After months of apocalyptic warnings about the global threat ofpiracy the Motion Picture Association of America (MPAA) is ready to unleash itsfirst nationwide US educational campaign.
Starting on Thursday (July 24) a series of 30-second publicservice announcements produced by 20th Century Fox will air on more than 35network and cable outlets during the first prime time break.
The following day every major exhibitor in the country will play65-second trailers in all screens in more than 5,000 theatres across the US.
The theatrical trailers and television spots will featuretestimony from above and below-the-line talent explaining the adverse effectsof piracy on the industry and its employees.
The campaign was created under the auspices of the MPAA's publicaffairs council and senior representatives from the seven major studios, whomthe MPAA estimates lose between $3bn and $4bn to piracy each year.
It will also appear online at www.respectcopyrights.org, a new website explaining the implicationsof digital piracy that will eventually offer intellectual property teachingresources.
The MPAA, which last year begun lobbying universities to adoptanti-piracy charters, also plans to dovetail its information campaign witheducational courses for younger students.
It has linked up with the Junior Achievement Organisation tointroduce a "digital citizenship" into classrooms this autumn.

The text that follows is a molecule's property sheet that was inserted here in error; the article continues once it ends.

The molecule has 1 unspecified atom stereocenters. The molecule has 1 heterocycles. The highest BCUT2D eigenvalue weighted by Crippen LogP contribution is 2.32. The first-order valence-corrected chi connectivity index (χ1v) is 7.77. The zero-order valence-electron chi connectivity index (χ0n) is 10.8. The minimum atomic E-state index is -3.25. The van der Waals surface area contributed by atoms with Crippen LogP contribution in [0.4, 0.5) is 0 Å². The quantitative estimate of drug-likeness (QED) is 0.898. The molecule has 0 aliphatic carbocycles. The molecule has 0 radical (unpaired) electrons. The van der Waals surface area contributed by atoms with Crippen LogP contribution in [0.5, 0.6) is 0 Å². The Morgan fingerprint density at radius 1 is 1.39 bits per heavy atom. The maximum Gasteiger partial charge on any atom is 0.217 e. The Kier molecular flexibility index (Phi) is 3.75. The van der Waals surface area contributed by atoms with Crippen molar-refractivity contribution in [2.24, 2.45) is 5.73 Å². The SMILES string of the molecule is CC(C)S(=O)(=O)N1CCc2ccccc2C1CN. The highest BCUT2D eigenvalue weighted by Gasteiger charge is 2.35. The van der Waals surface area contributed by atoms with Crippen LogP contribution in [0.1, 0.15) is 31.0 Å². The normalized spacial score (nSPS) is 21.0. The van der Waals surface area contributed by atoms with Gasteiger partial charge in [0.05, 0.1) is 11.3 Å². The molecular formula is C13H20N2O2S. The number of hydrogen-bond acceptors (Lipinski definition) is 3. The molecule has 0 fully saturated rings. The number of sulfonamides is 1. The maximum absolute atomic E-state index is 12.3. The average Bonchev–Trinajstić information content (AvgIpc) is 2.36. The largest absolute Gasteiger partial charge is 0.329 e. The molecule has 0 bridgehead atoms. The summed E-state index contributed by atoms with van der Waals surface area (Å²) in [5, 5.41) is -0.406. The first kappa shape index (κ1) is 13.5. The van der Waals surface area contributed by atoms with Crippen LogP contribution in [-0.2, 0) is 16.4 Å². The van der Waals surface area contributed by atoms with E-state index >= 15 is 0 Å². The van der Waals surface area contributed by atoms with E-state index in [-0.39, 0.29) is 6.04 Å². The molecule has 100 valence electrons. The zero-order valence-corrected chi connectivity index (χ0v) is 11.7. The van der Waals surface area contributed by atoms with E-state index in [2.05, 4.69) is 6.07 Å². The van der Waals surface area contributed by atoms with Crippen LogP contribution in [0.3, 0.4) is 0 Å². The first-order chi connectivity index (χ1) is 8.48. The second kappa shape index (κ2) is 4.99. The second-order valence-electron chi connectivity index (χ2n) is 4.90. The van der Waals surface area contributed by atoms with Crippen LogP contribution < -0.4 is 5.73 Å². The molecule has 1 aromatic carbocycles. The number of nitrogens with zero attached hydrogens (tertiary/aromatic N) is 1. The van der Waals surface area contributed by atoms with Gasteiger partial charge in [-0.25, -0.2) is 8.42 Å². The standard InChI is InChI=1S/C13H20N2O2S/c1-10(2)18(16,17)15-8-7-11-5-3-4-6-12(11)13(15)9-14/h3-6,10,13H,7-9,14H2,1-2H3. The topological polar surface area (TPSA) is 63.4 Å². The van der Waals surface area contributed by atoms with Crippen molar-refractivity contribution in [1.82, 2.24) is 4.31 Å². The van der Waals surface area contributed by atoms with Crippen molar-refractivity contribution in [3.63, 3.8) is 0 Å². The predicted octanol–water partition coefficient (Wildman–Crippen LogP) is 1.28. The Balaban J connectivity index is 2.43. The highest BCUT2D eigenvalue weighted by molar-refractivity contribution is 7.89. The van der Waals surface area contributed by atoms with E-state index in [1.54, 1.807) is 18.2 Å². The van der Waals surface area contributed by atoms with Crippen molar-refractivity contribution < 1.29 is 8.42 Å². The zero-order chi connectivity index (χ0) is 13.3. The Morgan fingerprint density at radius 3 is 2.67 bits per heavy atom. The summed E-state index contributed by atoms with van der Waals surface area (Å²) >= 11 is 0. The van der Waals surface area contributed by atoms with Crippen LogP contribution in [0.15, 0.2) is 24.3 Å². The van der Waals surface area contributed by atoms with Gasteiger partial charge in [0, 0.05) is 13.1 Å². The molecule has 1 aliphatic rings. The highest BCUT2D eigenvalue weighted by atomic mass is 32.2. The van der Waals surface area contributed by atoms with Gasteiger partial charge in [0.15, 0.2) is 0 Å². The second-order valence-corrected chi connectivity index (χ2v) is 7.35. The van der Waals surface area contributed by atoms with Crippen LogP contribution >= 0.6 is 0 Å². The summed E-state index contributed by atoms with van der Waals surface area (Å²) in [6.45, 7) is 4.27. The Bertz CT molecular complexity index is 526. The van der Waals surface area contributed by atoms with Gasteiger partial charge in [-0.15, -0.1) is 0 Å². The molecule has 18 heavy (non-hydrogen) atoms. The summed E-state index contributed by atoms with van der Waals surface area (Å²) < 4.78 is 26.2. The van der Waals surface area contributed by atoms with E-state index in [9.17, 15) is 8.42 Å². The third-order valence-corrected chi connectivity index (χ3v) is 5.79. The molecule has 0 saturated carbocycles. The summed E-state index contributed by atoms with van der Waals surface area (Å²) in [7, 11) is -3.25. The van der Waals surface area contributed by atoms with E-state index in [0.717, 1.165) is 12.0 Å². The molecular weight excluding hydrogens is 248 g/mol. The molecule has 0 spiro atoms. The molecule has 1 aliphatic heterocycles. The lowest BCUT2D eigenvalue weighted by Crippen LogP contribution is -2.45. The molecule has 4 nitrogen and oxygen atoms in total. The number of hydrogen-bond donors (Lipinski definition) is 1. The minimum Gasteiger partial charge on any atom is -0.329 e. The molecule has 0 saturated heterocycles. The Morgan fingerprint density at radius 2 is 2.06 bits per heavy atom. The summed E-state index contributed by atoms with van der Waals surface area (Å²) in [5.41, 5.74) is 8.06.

Junior Achievement instructors in more than 36,000 classrooms willteach students about copyright and the effects of infringement, culminating ina nationwide competition to find the student who expresses the dangers ofpiracy in the most heartfelt and effective way.
David S Chernow, president and chief executive officer of JuniorAchievement Inc, welcomed the initiative, as a timely way of instructingstudents in ethics, adding: "Copyrights are an important part of our economy."
"Digital piracy stands to damage not only our industry but thecountless diverse businesses that depend on copyright protection," JackValenti, president and chief executive officer of the MPAA, said in astatement.
"As our campaign continues to expand, we will be reaching out tothose industries to join us in our commitment to educating the public, which isa crucial component in solving this problem."